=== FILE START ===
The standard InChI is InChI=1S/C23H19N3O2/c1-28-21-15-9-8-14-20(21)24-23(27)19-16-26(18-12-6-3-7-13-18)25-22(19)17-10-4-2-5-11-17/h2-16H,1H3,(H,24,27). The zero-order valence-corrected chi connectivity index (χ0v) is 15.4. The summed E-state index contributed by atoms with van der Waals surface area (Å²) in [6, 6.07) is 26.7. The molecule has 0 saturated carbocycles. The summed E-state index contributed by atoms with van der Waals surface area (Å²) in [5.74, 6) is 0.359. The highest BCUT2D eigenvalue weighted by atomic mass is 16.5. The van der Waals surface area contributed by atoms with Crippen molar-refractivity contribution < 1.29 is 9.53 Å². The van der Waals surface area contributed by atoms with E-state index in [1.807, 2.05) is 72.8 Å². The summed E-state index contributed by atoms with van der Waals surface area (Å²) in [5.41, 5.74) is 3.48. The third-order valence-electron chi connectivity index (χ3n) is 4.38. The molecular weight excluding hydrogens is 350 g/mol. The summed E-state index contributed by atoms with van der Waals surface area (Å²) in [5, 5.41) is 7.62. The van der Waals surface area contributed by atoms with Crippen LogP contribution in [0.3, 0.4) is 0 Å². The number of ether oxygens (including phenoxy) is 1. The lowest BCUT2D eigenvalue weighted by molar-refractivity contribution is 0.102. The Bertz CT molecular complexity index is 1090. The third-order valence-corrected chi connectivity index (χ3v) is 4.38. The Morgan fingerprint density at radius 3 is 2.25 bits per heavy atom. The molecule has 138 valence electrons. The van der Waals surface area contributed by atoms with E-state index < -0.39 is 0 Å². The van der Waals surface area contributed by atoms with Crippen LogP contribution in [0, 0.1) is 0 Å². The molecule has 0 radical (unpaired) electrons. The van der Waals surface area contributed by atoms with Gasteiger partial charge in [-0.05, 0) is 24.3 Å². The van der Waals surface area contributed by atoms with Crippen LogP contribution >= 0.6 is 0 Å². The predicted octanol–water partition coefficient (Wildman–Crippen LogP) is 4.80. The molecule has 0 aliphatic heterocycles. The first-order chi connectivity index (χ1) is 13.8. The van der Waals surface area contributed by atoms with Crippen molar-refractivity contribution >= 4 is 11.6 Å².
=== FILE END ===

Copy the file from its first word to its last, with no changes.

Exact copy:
The standard InChI is InChI=1S/C23H19N3O2/c1-28-21-15-9-8-14-20(21)24-23(27)19-16-26(18-12-6-3-7-13-18)25-22(19)17-10-4-2-5-11-17/h2-16H,1H3,(H,24,27). The zero-order valence-corrected chi connectivity index (χ0v) is 15.4. The summed E-state index contributed by atoms with van der Waals surface area (Å²) in [6, 6.07) is 26.7. The molecule has 0 saturated carbocycles. The summed E-state index contributed by atoms with van der Waals surface area (Å²) in [5.74, 6) is 0.359. The highest BCUT2D eigenvalue weighted by atomic mass is 16.5. The van der Waals surface area contributed by atoms with Crippen molar-refractivity contribution < 1.29 is 9.53 Å². The van der Waals surface area contributed by atoms with E-state index in [1.807, 2.05) is 72.8 Å². The summed E-state index contributed by atoms with van der Waals surface area (Å²) in [5.41, 5.74) is 3.48. The third-order valence-electron chi connectivity index (χ3n) is 4.38. The molecular weight excluding hydrogens is 350 g/mol. The summed E-state index contributed by atoms with van der Waals surface area (Å²) in [5, 5.41) is 7.62. The van der Waals surface area contributed by atoms with Crippen LogP contribution in [0.3, 0.4) is 0 Å². The number of ether oxygens (including phenoxy) is 1. The lowest BCUT2D eigenvalue weighted by molar-refractivity contribution is 0.102. The Bertz CT molecular complexity index is 1090. The third-order valence-corrected chi connectivity index (χ3v) is 4.38. The Morgan fingerprint density at radius 3 is 2.25 bits per heavy atom. The molecule has 138 valence electrons. The van der Waals surface area contributed by atoms with E-state index < -0.39 is 0 Å². The van der Waals surface area contributed by atoms with Crippen LogP contribution in [0, 0.1) is 0 Å². The molecule has 0 radical (unpaired) electrons. The van der Waals surface area contributed by atoms with Gasteiger partial charge in [-0.05, 0) is 24.3 Å². The van der Waals surface area contributed by atoms with Crippen LogP contribution >= 0.6 is 0 Å². The predicted octanol–water partition coefficient (Wildman–Crippen LogP) is 4.80. The molecule has 0 aliphatic heterocycles. The first-order chi connectivity index (χ1) is 13.8. The van der Waals surface area contributed by atoms with Crippen molar-refractivity contribution >= 4 is 11.6 Å².